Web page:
Degree does NOT = great job.
I read this article recently and it really got me thinking. Unemployment has gone global in a big way, and is greatly affecting our young professionals. Working as a career development professional in higher education I see students that think: degree = great job. Not necessarily true. And even if one does gain a great job based on a degree: degree does NOT = keep great job. The degree is just the start, and our job as educators doesn’t end with the review of book chapters, the sharing of good job sites, and techniques for writing a killer resume. To me the real “learning moment” comes in teaching young professional the art of life-long learning. Professionals, these days, will rarely get hired by “company x”, stay with that company for 50 years, garner an awesome pension, and live happily ever after. In reality…you work for yourself. Your current employer is simply renting your time and talent…if your talent does not grow with technology or current trends…why would an employer need your services any longer? Young professionals need to stay “rent’able”…and learn how to maximize and grow their skills and talent to get a really high rate for their hourly pay!
Here are some things I’ve learned about staying relevant, appealing to employers, and scoring a sweet “hourly rate” (salary):
1. Stay current. What is the latest in your industry? What is the next “big thing”? Who are the movers and shakers in your industry? What is a need that can be filled in your field? All of this is a MUST KNOW as a professional. So…how do you stay on top? There are many ways. Professional associations. LinkedIn groups. Blogs. Not sure how to find these resources? Well…there is this thing called Google, and if you type in a search, it will give you relevant info – ha! For example, if you are looking to find some thought leaders in journalism on Twitter, you can type in “journalists, Twitter” and Google will give you some great places to start. No lie. I know this sounds obvious, but I spend a lot of time answering questions from young professional that a quick Google search would have answered.
2. Stay connected. This directly relates to the “stay current” rule. If you meet or collaborate with others in your field, you are absolutely going to learn something. Not only will you learn industry specific info, but you will also learn of other professional opportunities that can help you grow (and maybe even grow the green in your wallet).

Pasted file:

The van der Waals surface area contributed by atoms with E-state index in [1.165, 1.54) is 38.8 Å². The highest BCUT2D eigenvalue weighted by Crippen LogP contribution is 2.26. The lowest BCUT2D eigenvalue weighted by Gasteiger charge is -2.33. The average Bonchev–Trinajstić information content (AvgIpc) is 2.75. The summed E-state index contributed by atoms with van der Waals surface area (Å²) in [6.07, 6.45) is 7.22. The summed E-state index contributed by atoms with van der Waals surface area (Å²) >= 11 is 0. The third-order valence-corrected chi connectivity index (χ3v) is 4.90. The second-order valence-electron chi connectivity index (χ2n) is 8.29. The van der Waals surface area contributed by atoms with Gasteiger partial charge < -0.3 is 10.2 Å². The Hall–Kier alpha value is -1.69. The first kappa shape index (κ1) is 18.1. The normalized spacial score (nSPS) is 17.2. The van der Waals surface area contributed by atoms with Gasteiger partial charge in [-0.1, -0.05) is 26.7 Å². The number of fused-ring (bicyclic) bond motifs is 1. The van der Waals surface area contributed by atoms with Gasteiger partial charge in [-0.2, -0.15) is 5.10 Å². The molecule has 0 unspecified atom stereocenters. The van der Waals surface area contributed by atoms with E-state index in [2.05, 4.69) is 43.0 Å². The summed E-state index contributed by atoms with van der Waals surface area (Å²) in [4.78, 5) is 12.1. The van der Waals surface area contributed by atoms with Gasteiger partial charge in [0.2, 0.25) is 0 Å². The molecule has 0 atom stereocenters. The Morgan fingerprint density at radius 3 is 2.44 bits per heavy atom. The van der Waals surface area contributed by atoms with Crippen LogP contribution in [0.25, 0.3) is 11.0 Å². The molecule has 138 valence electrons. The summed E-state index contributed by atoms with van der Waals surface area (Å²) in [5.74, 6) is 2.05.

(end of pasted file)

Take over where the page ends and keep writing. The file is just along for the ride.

Who are your professional advisors? Mentors? Don’t have any? Make some! Every company has a board of directors to help guide them and set goals. You should too! These advisors will be able to provide resources, advice, and encouragement. If you love your company, but feel there is nowhere to grow, connect with a leader in your company and ask her/him to grab some coffee for a quick info meeting. Pick his/her brain! How did s/he get started? What resources do they use to stay on top?
3. Have Enthusiasm. This is pretty simple. If you love your work, you will be excited about it. That excitement, that enthusiasm, will shine through not only in your attitude, but in your passion to learn more and grow in your field. Other professionals (ESPECIALLY YOUR BOSSES) will notice this, and trust me, everyone loves to work with someone that is not only good at their job, but enjoys it. If you can’t find the joy in your current work…maybe you should strongly consider doing something different.
4. Have a killer work ethic + don’t be a hater. I don’t know about you, but I know the folks at my job that come in late, leave early, turn in crappy work, and spend their lunch breaks complaining about how much their job sucks. DON’T BE THAT PERSON. No one likes a hater. Want respect and autonomy in your job? Make sure you work hard. Again, if you like your work this will come to you pretty naturally.